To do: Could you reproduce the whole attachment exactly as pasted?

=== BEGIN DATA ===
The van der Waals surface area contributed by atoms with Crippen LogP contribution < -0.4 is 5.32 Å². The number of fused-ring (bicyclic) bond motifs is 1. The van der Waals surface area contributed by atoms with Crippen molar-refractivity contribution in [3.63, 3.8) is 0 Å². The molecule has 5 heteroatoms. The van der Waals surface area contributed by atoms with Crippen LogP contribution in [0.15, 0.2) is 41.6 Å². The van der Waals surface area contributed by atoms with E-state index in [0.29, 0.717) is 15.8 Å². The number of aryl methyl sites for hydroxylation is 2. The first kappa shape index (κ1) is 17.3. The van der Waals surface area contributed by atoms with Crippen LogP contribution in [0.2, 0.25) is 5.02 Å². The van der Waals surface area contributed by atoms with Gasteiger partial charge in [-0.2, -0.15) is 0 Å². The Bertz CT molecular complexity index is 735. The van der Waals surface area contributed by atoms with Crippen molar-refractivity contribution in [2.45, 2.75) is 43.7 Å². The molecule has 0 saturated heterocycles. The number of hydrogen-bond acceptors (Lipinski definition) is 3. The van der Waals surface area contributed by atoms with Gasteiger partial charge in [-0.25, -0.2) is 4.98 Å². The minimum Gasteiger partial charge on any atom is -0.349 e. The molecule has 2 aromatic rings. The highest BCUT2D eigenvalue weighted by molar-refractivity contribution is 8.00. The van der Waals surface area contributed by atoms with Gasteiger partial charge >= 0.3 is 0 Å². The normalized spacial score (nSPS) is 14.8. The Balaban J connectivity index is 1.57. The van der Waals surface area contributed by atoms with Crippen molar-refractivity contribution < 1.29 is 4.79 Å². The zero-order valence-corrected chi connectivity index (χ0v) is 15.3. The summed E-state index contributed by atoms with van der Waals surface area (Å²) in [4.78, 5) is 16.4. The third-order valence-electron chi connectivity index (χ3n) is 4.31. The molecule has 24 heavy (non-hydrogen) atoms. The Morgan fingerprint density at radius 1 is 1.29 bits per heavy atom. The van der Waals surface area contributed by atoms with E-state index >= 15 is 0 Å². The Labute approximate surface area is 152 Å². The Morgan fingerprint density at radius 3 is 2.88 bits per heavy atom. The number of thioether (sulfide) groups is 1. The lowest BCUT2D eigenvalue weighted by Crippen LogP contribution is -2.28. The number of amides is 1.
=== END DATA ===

The van der Waals surface area contributed by atoms with Crippen LogP contribution < -0.4 is 5.32 Å². The number of fused-ring (bicyclic) bond motifs is 1. The van der Waals surface area contributed by atoms with Crippen molar-refractivity contribution in [3.63, 3.8) is 0 Å². The molecule has 5 heteroatoms. The van der Waals surface area contributed by atoms with Crippen LogP contribution in [0.15, 0.2) is 41.6 Å². The van der Waals surface area contributed by atoms with E-state index in [0.29, 0.717) is 15.8 Å². The number of aryl methyl sites for hydroxylation is 2. The first kappa shape index (κ1) is 17.3. The van der Waals surface area contributed by atoms with Crippen LogP contribution in [0.2, 0.25) is 5.02 Å². The van der Waals surface area contributed by atoms with Gasteiger partial charge in [-0.2, -0.15) is 0 Å². The Bertz CT molecular complexity index is 735. The van der Waals surface area contributed by atoms with Crippen molar-refractivity contribution in [2.45, 2.75) is 43.7 Å². The molecule has 0 saturated heterocycles. The number of hydrogen-bond acceptors (Lipinski definition) is 3. The van der Waals surface area contributed by atoms with Gasteiger partial charge in [-0.25, -0.2) is 4.98 Å². The minimum Gasteiger partial charge on any atom is -0.349 e. The molecule has 2 aromatic rings. The highest BCUT2D eigenvalue weighted by molar-refractivity contribution is 8.00. The van der Waals surface area contributed by atoms with Gasteiger partial charge >= 0.3 is 0 Å². The normalized spacial score (nSPS) is 14.8. The Balaban J connectivity index is 1.57. The van der Waals surface area contributed by atoms with Crippen molar-refractivity contribution < 1.29 is 4.79 Å². The zero-order valence-corrected chi connectivity index (χ0v) is 15.3. The summed E-state index contributed by atoms with van der Waals surface area (Å²) in [4.78, 5) is 16.4. The third-order valence-electron chi connectivity index (χ3n) is 4.31. The molecule has 24 heavy (non-hydrogen) atoms. The Morgan fingerprint density at radius 1 is 1.29 bits per heavy atom. The van der Waals surface area contributed by atoms with E-state index >= 15 is 0 Å². The Labute approximate surface area is 152 Å². The Morgan fingerprint density at radius 3 is 2.88 bits per heavy atom. The number of thioether (sulfide) groups is 1. The lowest BCUT2D eigenvalue weighted by Crippen LogP contribution is -2.28. The number of amides is 1.